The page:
Academic training

We believe trainees are the future of academic anaesthesia

The RCoA is committed to the academic advancement of trainees whether they are purely clinically orientated or future clinical academics. The RCoA firmly supports involvement in academic activity as a key component of anaesthetic training which leads to improvements in patient care.

Academic anaesthesia is a rapidly growing field. The number of studies in our specialty is increasing annually, and their findings are being translated into practice that benefits our patients. Whilst much of this research is led by senior investigators throughout the country, Trainees are now engaged at all stages of research, and this is where the future of academic anaesthesia lies.

Trainee resources

Click the links below for resources relating to academic trainees. For a more extensive list of academic trainee resources, please visit the Trainees section of the NIAA website.

Guidance on Academic Training

Updated in 2018 to reflect current academic training opportunities

Guidance for ARCP panels

To help ARCP panels in assessing trainees undertaking research placements

ARCP Academic Progress Report

For use by academic trainees at ARCP panels

How can I get involved?

If you have ever wondered what it might be like to get involved with research, but thought that research was just for 'academics', you should think again. There are many opportunities within regular anaesthetic practice to get involved in research. These range from helping to collect data for a local project, to designing and funding your own study for a PhD. 

We believe that there is something for everyone within academic anaesthesia. If you cannot find what you are looking for here, please contact one of the NIAA representatives who sit on the NIAA Board and Research Council.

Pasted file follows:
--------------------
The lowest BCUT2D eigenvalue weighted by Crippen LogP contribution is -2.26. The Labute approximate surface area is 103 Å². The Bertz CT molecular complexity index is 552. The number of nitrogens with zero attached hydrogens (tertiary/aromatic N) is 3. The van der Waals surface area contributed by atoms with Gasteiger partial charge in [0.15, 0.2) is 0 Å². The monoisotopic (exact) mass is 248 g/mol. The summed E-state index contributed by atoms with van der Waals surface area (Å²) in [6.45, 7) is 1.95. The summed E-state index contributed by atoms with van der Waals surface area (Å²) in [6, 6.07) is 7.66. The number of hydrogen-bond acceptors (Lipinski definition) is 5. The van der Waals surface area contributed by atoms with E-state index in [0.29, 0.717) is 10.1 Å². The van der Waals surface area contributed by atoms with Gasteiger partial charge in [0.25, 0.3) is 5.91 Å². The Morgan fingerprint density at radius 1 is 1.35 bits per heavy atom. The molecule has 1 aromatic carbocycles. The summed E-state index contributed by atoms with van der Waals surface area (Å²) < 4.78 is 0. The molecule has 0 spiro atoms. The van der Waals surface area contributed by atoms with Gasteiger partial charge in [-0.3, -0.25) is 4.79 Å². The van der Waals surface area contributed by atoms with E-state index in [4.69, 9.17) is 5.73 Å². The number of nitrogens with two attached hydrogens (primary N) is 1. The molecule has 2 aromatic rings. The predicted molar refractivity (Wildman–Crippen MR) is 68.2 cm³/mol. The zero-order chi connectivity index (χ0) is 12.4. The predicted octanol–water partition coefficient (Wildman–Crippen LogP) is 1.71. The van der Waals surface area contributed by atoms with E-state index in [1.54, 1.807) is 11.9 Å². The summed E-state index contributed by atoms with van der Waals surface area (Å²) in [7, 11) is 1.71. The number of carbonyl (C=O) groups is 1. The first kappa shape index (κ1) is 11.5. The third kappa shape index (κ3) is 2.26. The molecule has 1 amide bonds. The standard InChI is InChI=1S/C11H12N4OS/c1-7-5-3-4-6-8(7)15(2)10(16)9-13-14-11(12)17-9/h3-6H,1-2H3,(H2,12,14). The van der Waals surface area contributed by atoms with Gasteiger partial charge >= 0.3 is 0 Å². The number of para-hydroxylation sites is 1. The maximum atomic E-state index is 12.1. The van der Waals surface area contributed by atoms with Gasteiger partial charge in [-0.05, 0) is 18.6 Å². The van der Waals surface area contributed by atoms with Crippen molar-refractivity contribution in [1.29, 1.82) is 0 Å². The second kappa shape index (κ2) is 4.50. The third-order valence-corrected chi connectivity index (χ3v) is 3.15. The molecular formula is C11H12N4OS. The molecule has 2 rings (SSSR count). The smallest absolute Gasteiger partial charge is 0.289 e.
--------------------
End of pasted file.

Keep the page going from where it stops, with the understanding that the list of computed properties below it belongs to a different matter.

Frequently Asked Questions

  1. Contact your local research ethics committee (REC) to discuss the application process in detail. You can find your local committee by searching the National Research Ethics Service website. 
  2. Read the application form carefully and contact your local REC if you have any queries as this will help to speed up the application process.
  3. We recommend that you attend the committee meeting at which your application will be discussed, so that you can answer any questions that might arise regarding your application there and then and avoid delays. If you are a trainee, it is also an idea to invite your academic advisor. 
  4. If you are producing any information for patients, make sure that you get feedback from patients and that you record this.

In addition:

  • Speak to experienced researchers in your hospital/deanery e.g. clinical academics, research nurses. They will have filled out many REC forms in the past and can provide invaluable advice about how to fill in forms, what crucial pieces of information are needed and what questions are likely to arise at an ethics committee meeting.
  • Read the advice on the website: National Research Ethics Service (NRES).